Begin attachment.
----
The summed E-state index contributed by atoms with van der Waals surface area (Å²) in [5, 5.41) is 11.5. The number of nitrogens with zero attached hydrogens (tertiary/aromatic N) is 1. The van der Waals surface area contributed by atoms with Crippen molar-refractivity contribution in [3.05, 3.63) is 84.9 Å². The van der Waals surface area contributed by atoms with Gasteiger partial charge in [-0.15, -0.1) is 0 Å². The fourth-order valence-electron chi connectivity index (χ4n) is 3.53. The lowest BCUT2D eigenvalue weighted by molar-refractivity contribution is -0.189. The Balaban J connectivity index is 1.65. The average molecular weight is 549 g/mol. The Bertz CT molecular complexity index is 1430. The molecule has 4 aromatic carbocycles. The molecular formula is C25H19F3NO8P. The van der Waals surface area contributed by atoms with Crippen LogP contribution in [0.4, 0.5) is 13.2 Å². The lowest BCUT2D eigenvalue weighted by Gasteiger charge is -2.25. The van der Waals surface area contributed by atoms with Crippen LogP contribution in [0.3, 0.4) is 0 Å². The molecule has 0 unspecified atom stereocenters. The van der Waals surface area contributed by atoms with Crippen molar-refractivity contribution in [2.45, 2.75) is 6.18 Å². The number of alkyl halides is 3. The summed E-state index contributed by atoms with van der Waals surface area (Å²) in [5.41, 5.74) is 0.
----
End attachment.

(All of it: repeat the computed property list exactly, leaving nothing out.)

The summed E-state index contributed by atoms with van der Waals surface area (Å²) in [5, 5.41) is 11.5. The number of nitrogens with zero attached hydrogens (tertiary/aromatic N) is 1. The van der Waals surface area contributed by atoms with Crippen molar-refractivity contribution in [3.05, 3.63) is 84.9 Å². The van der Waals surface area contributed by atoms with Gasteiger partial charge in [-0.15, -0.1) is 0 Å². The fourth-order valence-electron chi connectivity index (χ4n) is 3.53. The lowest BCUT2D eigenvalue weighted by molar-refractivity contribution is -0.189. The Balaban J connectivity index is 1.65. The average molecular weight is 549 g/mol. The Bertz CT molecular complexity index is 1430. The molecule has 4 aromatic carbocycles. The molecular formula is C25H19F3NO8P. The van der Waals surface area contributed by atoms with Crippen LogP contribution in [0.4, 0.5) is 13.2 Å². The lowest BCUT2D eigenvalue weighted by Gasteiger charge is -2.25. The van der Waals surface area contributed by atoms with Crippen LogP contribution in [0.3, 0.4) is 0 Å². The molecule has 0 unspecified atom stereocenters. The van der Waals surface area contributed by atoms with Crippen molar-refractivity contribution in [2.45, 2.75) is 6.18 Å². The number of alkyl halides is 3. The summed E-state index contributed by atoms with van der Waals surface area (Å²) in [5.41, 5.74) is 0.